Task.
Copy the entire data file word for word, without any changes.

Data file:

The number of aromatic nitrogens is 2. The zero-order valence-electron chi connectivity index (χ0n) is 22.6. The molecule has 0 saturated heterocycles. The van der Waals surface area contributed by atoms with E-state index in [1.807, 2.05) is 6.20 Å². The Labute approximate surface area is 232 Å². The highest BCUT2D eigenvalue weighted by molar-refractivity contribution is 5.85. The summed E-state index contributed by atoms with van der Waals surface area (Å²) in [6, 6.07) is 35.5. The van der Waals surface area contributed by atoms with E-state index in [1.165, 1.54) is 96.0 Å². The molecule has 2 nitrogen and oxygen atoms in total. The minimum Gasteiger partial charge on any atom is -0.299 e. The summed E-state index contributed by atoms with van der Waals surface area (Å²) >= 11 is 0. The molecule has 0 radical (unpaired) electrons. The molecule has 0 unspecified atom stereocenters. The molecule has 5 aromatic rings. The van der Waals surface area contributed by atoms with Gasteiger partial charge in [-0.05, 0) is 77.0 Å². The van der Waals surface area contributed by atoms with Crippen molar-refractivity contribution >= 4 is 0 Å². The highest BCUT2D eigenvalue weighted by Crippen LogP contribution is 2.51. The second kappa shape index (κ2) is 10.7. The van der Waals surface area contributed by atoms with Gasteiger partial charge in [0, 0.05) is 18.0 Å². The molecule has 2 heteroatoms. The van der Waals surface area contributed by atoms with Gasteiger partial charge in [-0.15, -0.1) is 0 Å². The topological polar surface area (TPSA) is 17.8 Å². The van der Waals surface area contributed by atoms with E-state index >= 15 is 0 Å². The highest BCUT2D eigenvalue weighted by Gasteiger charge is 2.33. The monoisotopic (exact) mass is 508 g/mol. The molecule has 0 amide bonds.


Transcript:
The number of aromatic nitrogens is 2. The zero-order valence-electron chi connectivity index (χ0n) is 22.6. The molecule has 0 saturated heterocycles. The van der Waals surface area contributed by atoms with E-state index in [1.807, 2.05) is 6.20 Å². The Labute approximate surface area is 232 Å². The highest BCUT2D eigenvalue weighted by molar-refractivity contribution is 5.85. The summed E-state index contributed by atoms with van der Waals surface area (Å²) in [6, 6.07) is 35.5. The van der Waals surface area contributed by atoms with E-state index in [1.165, 1.54) is 96.0 Å². The molecule has 2 nitrogen and oxygen atoms in total. The minimum Gasteiger partial charge on any atom is -0.299 e. The summed E-state index contributed by atoms with van der Waals surface area (Å²) >= 11 is 0. The molecule has 0 radical (unpaired) electrons. The molecule has 0 unspecified atom stereocenters. The molecule has 5 aromatic rings. The van der Waals surface area contributed by atoms with Gasteiger partial charge in [-0.05, 0) is 77.0 Å². The van der Waals surface area contributed by atoms with Crippen molar-refractivity contribution >= 4 is 0 Å². The highest BCUT2D eigenvalue weighted by Crippen LogP contribution is 2.51. The second kappa shape index (κ2) is 10.7. The van der Waals surface area contributed by atoms with Gasteiger partial charge in [0, 0.05) is 18.0 Å². The molecule has 2 heteroatoms. The van der Waals surface area contributed by atoms with Gasteiger partial charge in [-0.15, -0.1) is 0 Å². The topological polar surface area (TPSA) is 17.8 Å². The van der Waals surface area contributed by atoms with E-state index >= 15 is 0 Å². The highest BCUT2D eigenvalue weighted by Gasteiger charge is 2.33. The monoisotopic (exact) mass is 508 g/mol. The molecule has 0 amide bonds.